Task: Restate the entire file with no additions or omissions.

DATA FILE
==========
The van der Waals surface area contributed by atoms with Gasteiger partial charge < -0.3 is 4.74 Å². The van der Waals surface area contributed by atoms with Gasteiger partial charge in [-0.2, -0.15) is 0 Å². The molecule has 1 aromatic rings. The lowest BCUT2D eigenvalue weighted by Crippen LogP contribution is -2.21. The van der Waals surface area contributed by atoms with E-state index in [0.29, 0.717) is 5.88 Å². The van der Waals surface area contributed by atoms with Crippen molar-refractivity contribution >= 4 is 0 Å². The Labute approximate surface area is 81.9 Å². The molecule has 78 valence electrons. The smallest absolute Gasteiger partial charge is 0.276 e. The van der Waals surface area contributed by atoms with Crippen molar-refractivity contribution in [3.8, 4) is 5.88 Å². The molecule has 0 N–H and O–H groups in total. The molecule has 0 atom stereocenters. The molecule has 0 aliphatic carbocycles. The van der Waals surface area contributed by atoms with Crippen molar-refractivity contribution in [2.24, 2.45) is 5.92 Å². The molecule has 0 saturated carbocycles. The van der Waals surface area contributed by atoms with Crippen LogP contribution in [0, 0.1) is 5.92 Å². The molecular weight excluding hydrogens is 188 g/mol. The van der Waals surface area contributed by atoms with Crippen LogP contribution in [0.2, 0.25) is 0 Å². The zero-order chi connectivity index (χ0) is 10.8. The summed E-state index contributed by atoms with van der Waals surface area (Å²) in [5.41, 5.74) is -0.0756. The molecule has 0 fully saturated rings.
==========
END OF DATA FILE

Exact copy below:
The van der Waals surface area contributed by atoms with Gasteiger partial charge < -0.3 is 4.74 Å². The van der Waals surface area contributed by atoms with Gasteiger partial charge in [-0.2, -0.15) is 0 Å². The molecule has 1 aromatic rings. The lowest BCUT2D eigenvalue weighted by Crippen LogP contribution is -2.21. The van der Waals surface area contributed by atoms with E-state index in [0.29, 0.717) is 5.88 Å². The van der Waals surface area contributed by atoms with Crippen molar-refractivity contribution >= 4 is 0 Å². The Labute approximate surface area is 81.9 Å². The molecule has 78 valence electrons. The smallest absolute Gasteiger partial charge is 0.276 e. The van der Waals surface area contributed by atoms with Crippen molar-refractivity contribution in [3.8, 4) is 5.88 Å². The molecule has 0 N–H and O–H groups in total. The molecule has 0 atom stereocenters. The molecule has 0 aliphatic carbocycles. The van der Waals surface area contributed by atoms with Crippen molar-refractivity contribution in [2.24, 2.45) is 5.92 Å². The molecule has 0 saturated carbocycles. The van der Waals surface area contributed by atoms with Crippen LogP contribution in [0, 0.1) is 5.92 Å². The molecular weight excluding hydrogens is 188 g/mol. The van der Waals surface area contributed by atoms with Crippen LogP contribution in [0.2, 0.25) is 0 Å². The zero-order chi connectivity index (χ0) is 10.8. The summed E-state index contributed by atoms with van der Waals surface area (Å²) in [5.41, 5.74) is -0.0756. The molecule has 0 fully saturated rings.